But once inequality began rising sharply, the toil burden began rising in tandem. The median new single-family house in the United States grew from 1,570 square feet in 1970 to more than 2,300 square feet by 2007, an increase that can’t be explained by the paltry growth in median earnings during those years. What changed was the context that governed housing choices.

By 2000, the median worker had to work 67.4 hours a month to put his or her family into the median home. The toil index thus fell by 2.4 percent from 1950 to 1970, but rose by 62.4 percent from 1970 to 2000. Yet all the while, steadily rising per capita G.D.P. painted a substantially rosier picture.

So in 1950 the "toil index" was 42.5 hours. That dropped to 41.5 by 1970. But then it started to rise -- a lot. By 2000 it was 67.4 hours, an increase of 62.4%! Yet this was at a time when the country as a whole got ever wealthier. And since 2000 it has obviously gotten much worse.

How can this be?

The Money All Goes To A Few At The Top

While the country as a whole grew richer the amount of work required just to stay even in the middle class went up 62.4%! Why? Because the richest one percent now enjoy almost all of the benefits of our economy. It's great if the rich get richer, but not when it is at the expense of the rest of us!

Why is this happening? Look at these two charts. The first shows how corporate taxes have declined, the second shows who owns those corporations.

 

 

 

 

So the tax burden of the corporations -- owned by the wealthiest few -- declined dramatically On top of that the income taxes of the top few have also dramatically declined, both from cuts to top tax rates and from cuts in taxes on capital gains and dividends.

Look at this chart of concentration of income at the top:

 

 

In the same time period as the middle class was forced to work longer and longer just to maintain a middle-class existence, the share of income going to a few at the top grew and grew.

Budget Cuts Just Make This Worse

As it became harder and harder for people to reach or maintain a middle-class existence government took up some of the burden. Medicare provided health care for seniors. Social Security kept them out of extreme poverty. Other programs helped in various other ways.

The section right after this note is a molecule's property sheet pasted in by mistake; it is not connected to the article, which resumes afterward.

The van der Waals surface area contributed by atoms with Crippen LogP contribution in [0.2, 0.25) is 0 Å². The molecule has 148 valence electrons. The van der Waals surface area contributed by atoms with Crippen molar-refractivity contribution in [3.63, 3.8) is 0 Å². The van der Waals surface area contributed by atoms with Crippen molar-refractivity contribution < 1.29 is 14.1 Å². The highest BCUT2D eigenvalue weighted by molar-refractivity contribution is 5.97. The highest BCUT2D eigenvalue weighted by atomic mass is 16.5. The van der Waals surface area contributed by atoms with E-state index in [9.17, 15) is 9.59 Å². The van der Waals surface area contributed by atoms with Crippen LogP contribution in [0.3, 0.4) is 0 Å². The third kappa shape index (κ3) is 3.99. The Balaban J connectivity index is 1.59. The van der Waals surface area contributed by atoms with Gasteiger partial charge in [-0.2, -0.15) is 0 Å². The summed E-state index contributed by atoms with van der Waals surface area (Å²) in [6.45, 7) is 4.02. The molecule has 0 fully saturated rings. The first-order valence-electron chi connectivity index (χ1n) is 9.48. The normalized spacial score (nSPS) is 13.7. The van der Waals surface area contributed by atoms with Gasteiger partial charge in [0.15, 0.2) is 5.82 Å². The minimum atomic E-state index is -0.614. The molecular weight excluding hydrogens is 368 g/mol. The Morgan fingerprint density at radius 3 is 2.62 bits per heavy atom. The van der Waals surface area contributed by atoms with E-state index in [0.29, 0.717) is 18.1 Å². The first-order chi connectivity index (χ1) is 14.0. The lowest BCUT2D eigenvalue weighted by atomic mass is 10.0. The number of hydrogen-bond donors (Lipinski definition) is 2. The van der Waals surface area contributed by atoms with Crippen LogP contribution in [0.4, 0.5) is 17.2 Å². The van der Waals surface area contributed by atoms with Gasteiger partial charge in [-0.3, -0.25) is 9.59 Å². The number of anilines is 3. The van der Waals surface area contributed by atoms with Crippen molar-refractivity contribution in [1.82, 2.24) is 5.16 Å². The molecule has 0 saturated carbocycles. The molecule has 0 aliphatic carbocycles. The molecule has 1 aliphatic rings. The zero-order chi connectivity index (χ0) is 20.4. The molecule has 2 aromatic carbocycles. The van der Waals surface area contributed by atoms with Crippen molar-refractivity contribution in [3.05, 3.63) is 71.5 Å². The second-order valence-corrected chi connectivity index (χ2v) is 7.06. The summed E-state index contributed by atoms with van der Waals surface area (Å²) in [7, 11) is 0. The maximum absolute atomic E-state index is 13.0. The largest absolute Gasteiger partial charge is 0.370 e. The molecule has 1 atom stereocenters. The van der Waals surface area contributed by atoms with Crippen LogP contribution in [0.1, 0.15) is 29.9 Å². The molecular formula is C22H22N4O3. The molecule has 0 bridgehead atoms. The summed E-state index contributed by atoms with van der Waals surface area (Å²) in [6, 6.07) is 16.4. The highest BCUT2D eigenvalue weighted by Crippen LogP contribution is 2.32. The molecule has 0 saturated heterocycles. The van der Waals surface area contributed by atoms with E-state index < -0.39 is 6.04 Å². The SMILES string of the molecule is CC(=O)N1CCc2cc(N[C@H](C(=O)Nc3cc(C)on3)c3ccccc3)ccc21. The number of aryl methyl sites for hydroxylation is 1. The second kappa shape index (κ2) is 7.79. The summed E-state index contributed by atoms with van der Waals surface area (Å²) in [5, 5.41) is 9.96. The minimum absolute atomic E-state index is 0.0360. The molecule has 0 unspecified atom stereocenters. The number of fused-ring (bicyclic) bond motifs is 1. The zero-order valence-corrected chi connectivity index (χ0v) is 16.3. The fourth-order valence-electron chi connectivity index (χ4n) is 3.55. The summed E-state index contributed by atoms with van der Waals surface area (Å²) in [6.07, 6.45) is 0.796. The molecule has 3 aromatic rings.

But all of the tax cuts meant government had less revenue to pay for this help to the middle class and those aspiring to join the middle class. For a time the loss of revenue to the government was made up for by borrowing. We all know what happened after the election of Ronald Reagan, made worse by George W Bush. Deficit upon deficit added up to a huge national debt.

Now, with the revenue to government cut so far, combined with the effects on the economy of this destruction of the middle class, the borrowing has reached a very high level. The currently proposed solutions to the borrowing -- caused by tax cuts and military spending -- is to cut back on the very programs that have helped people reach or maintain a middle-class existence.

With the middle class working as the engine that drives our economy, and the middle class falling further and further behind in their ability to stay in the middle class, what do you think will happen to all of us as the programs that help people reach or maintain a middle-class existence are cut back?

Dave Johnson

Dave Johnson (Redwood City, CA) is a Fellow at Campaign for America's Future, writing about American manufacturing, trade and economic/industrial policy. He is also a Senior Fellow with Renew California.

Dave has more than 20 years of technology industry experience including positions as CEO and VP of marketing. His earlier career included technical positions, including video game design at Atari and Imagic. And he was a pioneer in design and development of productivity and educational applications of personal computers. More recently he helped co-found a company developing desktop systems to validate carbon trading in the US.